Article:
Fantasy island vacation

Who hasn’t fantasized about being shipwrecked on an island? Quiet, solitude, and the struggle to survive. Sounds like a really good vacation.

Unfortunately, most of us will never get the chance to actually be shipwrecked on an island, but two weeks ago I came the closest that I’ll probably ever get.

Orchid Island is a two-hour boat ride (or thirty-minute plane ride) from the east coast of Taiwan. Even though it’s technically (and officially really is) a part of Taiwan, it’s a completely different world from Taiwan, isolated by water, distance, and bad cell phone reception.

The island is only 28 miles (45 kilometers) in diameter, with one road that circles the whole island and another that cuts through the middle. The coastline is mainly cliff or rocky coral and the west half of the island has some pretty rough waves, but the east half has much calmer water and some sandy beaches, so there are a couple good swimming spots.

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The island is made up of mountains covered in dense jungle with few trails and lots of snakes, so exploring inland isn’t really an option.

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Orchid Island is a tropical island, which means that one minute it feels like the air is trying to smother you with a wool blanket, then the next minute the sky is trying to drown/electrocute you.

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When I visited, there was a big holiday in Taiwan, so every hostel and hotel was filled to capacity with tourists. Me and my crew managed to find places to sleep, but it was definitely  a tight squeeze. Even though the hostels were full, the island still felt quiet and isolated, which made me wonder how much more peaceful it must feel on a normal day.

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We spent our time swimming, hiding from thunderstorms, and trying local food.

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Because the island is tropical, it’s home to poisonous snakes (including sea snakes) and plants, so dodging those made the experience that much more exciting.

The locals were hecka nice and helpful and the pigs, dogs, goats, cats, and chickens that ran through the streets gave the whole experience a rustic feel.

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Even though I probably won’t get to experience being shipwrecked, at least I feel shipwrecked if I go to an island that’s isolated, peaceful, and occasionally tries to kill me.

King Hong Kong

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This weekend I visited Hong Kong, which was named after King Kong, the sister city to Hong Zilla, named after Godzilla.

Hong Kong is a peninsula and several islands off the coast of China. The peninsula is called Kowloon and the mountainous area above that is called the New Territories. Actual Hong Kong is an island right off of Kowloon. It’s REALLY close, like, Coronado-to-San Diego close. Aside from that, there’s another big island called Lantau (that’s where the airport and Hong Kong Disney are) and other small islands.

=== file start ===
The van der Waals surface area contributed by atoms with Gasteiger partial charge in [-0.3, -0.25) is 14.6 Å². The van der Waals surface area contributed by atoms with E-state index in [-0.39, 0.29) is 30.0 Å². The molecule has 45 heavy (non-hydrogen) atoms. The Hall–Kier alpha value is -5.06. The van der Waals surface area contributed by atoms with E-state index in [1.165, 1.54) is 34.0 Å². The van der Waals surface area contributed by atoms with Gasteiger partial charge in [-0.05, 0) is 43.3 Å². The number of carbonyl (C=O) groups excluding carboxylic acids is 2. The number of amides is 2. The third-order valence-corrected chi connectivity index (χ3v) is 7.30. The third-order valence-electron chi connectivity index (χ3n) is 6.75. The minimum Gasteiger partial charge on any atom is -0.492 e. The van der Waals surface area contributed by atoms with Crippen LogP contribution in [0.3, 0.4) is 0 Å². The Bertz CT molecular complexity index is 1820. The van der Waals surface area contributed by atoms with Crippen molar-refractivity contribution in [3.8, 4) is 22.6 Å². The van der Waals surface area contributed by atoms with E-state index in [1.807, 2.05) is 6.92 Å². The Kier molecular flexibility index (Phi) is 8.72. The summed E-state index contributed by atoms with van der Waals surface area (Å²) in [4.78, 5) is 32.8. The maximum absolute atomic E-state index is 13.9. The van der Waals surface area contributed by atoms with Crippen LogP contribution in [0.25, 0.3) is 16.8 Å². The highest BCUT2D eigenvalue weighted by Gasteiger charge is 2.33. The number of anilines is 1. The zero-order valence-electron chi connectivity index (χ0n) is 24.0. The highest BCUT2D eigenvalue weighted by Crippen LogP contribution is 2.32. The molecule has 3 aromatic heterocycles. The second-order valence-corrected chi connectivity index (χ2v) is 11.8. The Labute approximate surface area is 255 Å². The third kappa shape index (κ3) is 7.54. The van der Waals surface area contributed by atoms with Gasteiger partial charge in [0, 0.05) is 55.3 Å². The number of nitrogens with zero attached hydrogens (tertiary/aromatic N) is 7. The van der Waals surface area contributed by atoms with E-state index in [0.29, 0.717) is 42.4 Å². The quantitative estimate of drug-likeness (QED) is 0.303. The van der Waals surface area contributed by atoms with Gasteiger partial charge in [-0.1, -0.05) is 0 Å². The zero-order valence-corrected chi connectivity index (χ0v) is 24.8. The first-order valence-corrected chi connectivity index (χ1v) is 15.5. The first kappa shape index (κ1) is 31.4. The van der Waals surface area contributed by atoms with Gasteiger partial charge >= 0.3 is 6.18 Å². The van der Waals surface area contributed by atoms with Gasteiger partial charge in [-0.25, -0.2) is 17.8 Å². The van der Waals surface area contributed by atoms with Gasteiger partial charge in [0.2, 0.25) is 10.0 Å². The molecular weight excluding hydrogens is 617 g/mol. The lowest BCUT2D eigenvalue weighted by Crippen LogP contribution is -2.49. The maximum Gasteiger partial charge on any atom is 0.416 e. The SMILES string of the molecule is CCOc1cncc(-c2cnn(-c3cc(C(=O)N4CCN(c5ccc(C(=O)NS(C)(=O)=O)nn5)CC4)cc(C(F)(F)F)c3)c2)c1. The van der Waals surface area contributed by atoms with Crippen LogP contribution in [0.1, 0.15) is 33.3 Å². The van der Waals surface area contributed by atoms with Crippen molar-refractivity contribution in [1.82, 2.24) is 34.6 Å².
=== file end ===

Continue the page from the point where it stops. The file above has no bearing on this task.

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(Image from ~~Google~~)

Hong Kong is its own city-state, formerly a province owned by England. In the 1990’s, it was “returned” to China, but it’s basically a sovereign nation. You don’t need a visa to visit and it’s pretty western because of the British influence.

I don’t LOVE cities. They’re too crowded, loud, and dirty, but Hong Kong changed my mind. Kowloon isn’t very clean, but the islands (at least Hong Kong and Lantau) are kept very clean considering how many people live there. Also, Hong Kong is so full of people that there are multiple levels of sidewalks to accommodate the crowds. As a result, it doesn’t feel very crowded.

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As with everything British, everything here was named after Queen Victoria.

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Victoria Peak.

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Victoria Harbor. (~~DARN I’m lookin’ fly~~)

Victoria Park, Victoria Secret, blah blah blah. It was British once WE GET IT. (So was King Kong a British king?)

But it was also very Asian. I mean, it’s in Asia, right?

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However, I expected there to be more English-speakers since Hong Kong was once a British colony, but there seemed to be just as many as there are in Taiwan. But I got by. The signs helped.

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I was really looking forward to going to the beach. Even though I’m terrified of sharks and other sea creatures, the California in me loves water. Hong Kong’s beaches did not disappoint.

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The beach even gave me tips on avoiding shark attacks. That means it was a really safe beach, right?

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(What exactly is a shark-like object?)

Even though I expected Hong Kong to be a gross Asian city, it was pretty clean and great! I loved it and actually want to visit again. Here’s a sick vid I made of my visit: